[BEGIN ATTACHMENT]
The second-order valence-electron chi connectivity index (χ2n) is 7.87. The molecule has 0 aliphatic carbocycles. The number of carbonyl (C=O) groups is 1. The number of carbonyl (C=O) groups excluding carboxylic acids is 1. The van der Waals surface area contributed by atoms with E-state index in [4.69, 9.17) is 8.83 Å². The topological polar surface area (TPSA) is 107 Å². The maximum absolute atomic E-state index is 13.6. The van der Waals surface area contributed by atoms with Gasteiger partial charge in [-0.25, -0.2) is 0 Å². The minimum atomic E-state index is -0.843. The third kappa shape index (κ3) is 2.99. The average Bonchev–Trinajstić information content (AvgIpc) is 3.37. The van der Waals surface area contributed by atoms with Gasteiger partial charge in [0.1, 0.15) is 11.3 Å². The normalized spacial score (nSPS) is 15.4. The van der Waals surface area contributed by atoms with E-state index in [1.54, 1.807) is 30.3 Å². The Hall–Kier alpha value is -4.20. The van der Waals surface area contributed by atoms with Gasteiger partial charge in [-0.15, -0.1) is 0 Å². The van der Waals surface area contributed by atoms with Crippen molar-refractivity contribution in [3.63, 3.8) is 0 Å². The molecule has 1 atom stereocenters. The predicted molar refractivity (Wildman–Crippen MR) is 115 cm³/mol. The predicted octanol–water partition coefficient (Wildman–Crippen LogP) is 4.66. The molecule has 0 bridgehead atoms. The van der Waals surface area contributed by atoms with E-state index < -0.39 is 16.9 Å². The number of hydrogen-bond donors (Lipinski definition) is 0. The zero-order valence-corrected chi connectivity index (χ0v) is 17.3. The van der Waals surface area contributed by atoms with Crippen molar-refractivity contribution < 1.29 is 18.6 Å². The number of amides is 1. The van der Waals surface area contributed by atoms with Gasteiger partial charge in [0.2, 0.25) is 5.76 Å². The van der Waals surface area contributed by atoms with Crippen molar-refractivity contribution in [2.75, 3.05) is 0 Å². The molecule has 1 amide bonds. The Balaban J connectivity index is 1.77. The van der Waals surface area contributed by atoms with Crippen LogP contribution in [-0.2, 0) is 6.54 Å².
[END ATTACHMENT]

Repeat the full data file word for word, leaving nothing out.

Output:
The second-order valence-electron chi connectivity index (χ2n) is 7.87. The molecule has 0 aliphatic carbocycles. The number of carbonyl (C=O) groups is 1. The number of carbonyl (C=O) groups excluding carboxylic acids is 1. The van der Waals surface area contributed by atoms with E-state index in [4.69, 9.17) is 8.83 Å². The topological polar surface area (TPSA) is 107 Å². The maximum absolute atomic E-state index is 13.6. The van der Waals surface area contributed by atoms with Gasteiger partial charge in [-0.25, -0.2) is 0 Å². The minimum atomic E-state index is -0.843. The third kappa shape index (κ3) is 2.99. The average Bonchev–Trinajstić information content (AvgIpc) is 3.37. The van der Waals surface area contributed by atoms with Gasteiger partial charge in [0.1, 0.15) is 11.3 Å². The normalized spacial score (nSPS) is 15.4. The van der Waals surface area contributed by atoms with E-state index in [1.54, 1.807) is 30.3 Å². The Hall–Kier alpha value is -4.20. The van der Waals surface area contributed by atoms with Gasteiger partial charge in [-0.15, -0.1) is 0 Å². The van der Waals surface area contributed by atoms with Crippen molar-refractivity contribution in [3.63, 3.8) is 0 Å². The molecule has 1 atom stereocenters. The predicted molar refractivity (Wildman–Crippen MR) is 115 cm³/mol. The predicted octanol–water partition coefficient (Wildman–Crippen LogP) is 4.66. The molecule has 0 bridgehead atoms. The van der Waals surface area contributed by atoms with E-state index < -0.39 is 16.9 Å². The number of hydrogen-bond donors (Lipinski definition) is 0. The zero-order valence-corrected chi connectivity index (χ0v) is 17.3. The van der Waals surface area contributed by atoms with Crippen molar-refractivity contribution < 1.29 is 18.6 Å². The number of amides is 1. The van der Waals surface area contributed by atoms with Gasteiger partial charge in [0.2, 0.25) is 5.76 Å². The van der Waals surface area contributed by atoms with Crippen molar-refractivity contribution in [2.75, 3.05) is 0 Å². The molecule has 1 amide bonds. The Balaban J connectivity index is 1.77. The van der Waals surface area contributed by atoms with Crippen LogP contribution in [-0.2, 0) is 6.54 Å².